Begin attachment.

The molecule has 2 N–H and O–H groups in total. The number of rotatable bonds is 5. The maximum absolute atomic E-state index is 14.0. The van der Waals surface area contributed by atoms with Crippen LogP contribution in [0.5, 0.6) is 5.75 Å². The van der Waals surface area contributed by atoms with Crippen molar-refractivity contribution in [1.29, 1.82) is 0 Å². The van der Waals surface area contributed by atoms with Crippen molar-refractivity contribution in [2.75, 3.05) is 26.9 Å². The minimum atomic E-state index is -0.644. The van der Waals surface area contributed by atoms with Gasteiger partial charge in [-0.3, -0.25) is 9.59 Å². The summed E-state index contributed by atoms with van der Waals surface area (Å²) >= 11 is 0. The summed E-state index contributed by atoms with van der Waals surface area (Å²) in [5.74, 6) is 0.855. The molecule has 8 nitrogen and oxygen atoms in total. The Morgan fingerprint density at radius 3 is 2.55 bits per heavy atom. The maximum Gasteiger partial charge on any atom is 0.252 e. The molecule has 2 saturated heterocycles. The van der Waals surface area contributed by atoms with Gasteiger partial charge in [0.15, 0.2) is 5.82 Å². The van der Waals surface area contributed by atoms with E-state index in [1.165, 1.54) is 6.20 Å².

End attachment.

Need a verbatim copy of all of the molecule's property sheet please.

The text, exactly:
The molecule has 2 N–H and O–H groups in total. The number of rotatable bonds is 5. The maximum absolute atomic E-state index is 14.0. The van der Waals surface area contributed by atoms with Crippen LogP contribution in [0.5, 0.6) is 5.75 Å². The van der Waals surface area contributed by atoms with Crippen molar-refractivity contribution in [1.29, 1.82) is 0 Å². The van der Waals surface area contributed by atoms with Crippen molar-refractivity contribution in [2.75, 3.05) is 26.9 Å². The minimum atomic E-state index is -0.644. The van der Waals surface area contributed by atoms with Gasteiger partial charge in [-0.3, -0.25) is 9.59 Å². The summed E-state index contributed by atoms with van der Waals surface area (Å²) >= 11 is 0. The summed E-state index contributed by atoms with van der Waals surface area (Å²) in [5.74, 6) is 0.855. The molecule has 8 nitrogen and oxygen atoms in total. The Morgan fingerprint density at radius 3 is 2.55 bits per heavy atom. The maximum Gasteiger partial charge on any atom is 0.252 e. The molecule has 2 saturated heterocycles. The van der Waals surface area contributed by atoms with Gasteiger partial charge in [0.15, 0.2) is 5.82 Å². The van der Waals surface area contributed by atoms with E-state index in [1.165, 1.54) is 6.20 Å².